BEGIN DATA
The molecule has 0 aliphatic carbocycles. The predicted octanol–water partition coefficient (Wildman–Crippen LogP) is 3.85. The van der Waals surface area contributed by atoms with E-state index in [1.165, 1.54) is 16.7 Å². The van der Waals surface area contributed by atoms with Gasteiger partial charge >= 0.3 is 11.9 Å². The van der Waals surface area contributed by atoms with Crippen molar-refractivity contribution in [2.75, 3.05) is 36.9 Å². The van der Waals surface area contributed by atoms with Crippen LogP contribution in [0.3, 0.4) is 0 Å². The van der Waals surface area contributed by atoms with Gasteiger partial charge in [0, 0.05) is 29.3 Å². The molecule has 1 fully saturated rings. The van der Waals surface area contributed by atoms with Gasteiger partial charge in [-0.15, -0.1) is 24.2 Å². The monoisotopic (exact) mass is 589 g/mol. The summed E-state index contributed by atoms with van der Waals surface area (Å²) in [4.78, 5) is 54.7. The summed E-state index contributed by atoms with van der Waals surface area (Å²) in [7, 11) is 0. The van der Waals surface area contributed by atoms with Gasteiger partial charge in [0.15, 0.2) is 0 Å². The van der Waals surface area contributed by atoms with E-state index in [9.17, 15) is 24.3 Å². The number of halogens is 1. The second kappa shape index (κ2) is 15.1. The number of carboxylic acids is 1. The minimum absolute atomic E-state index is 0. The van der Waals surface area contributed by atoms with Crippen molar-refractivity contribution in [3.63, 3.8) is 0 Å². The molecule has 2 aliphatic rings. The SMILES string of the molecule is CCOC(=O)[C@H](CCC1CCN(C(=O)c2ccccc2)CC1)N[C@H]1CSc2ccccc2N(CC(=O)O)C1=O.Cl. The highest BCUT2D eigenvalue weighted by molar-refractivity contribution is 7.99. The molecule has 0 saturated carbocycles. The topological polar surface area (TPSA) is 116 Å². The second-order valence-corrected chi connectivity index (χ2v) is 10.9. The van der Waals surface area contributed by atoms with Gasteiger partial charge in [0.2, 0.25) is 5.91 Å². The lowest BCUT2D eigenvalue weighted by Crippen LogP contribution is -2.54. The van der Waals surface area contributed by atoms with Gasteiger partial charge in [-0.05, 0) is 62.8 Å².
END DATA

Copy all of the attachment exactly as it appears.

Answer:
The molecule has 0 aliphatic carbocycles. The predicted octanol–water partition coefficient (Wildman–Crippen LogP) is 3.85. The van der Waals surface area contributed by atoms with E-state index in [1.165, 1.54) is 16.7 Å². The van der Waals surface area contributed by atoms with Gasteiger partial charge >= 0.3 is 11.9 Å². The van der Waals surface area contributed by atoms with Crippen molar-refractivity contribution in [2.75, 3.05) is 36.9 Å². The van der Waals surface area contributed by atoms with Crippen LogP contribution in [0.3, 0.4) is 0 Å². The van der Waals surface area contributed by atoms with Gasteiger partial charge in [0, 0.05) is 29.3 Å². The molecule has 1 fully saturated rings. The van der Waals surface area contributed by atoms with Gasteiger partial charge in [-0.15, -0.1) is 24.2 Å². The monoisotopic (exact) mass is 589 g/mol. The summed E-state index contributed by atoms with van der Waals surface area (Å²) in [4.78, 5) is 54.7. The summed E-state index contributed by atoms with van der Waals surface area (Å²) in [7, 11) is 0. The van der Waals surface area contributed by atoms with Gasteiger partial charge in [0.15, 0.2) is 0 Å². The van der Waals surface area contributed by atoms with E-state index in [9.17, 15) is 24.3 Å². The number of halogens is 1. The second kappa shape index (κ2) is 15.1. The number of carboxylic acids is 1. The minimum absolute atomic E-state index is 0. The van der Waals surface area contributed by atoms with Crippen molar-refractivity contribution in [3.63, 3.8) is 0 Å². The molecule has 2 aliphatic rings. The SMILES string of the molecule is CCOC(=O)[C@H](CCC1CCN(C(=O)c2ccccc2)CC1)N[C@H]1CSc2ccccc2N(CC(=O)O)C1=O.Cl. The highest BCUT2D eigenvalue weighted by molar-refractivity contribution is 7.99. The molecule has 0 saturated carbocycles. The topological polar surface area (TPSA) is 116 Å². The second-order valence-corrected chi connectivity index (χ2v) is 10.9. The van der Waals surface area contributed by atoms with Gasteiger partial charge in [0.2, 0.25) is 5.91 Å². The lowest BCUT2D eigenvalue weighted by Crippen LogP contribution is -2.54. The van der Waals surface area contributed by atoms with Gasteiger partial charge in [-0.05, 0) is 62.8 Å².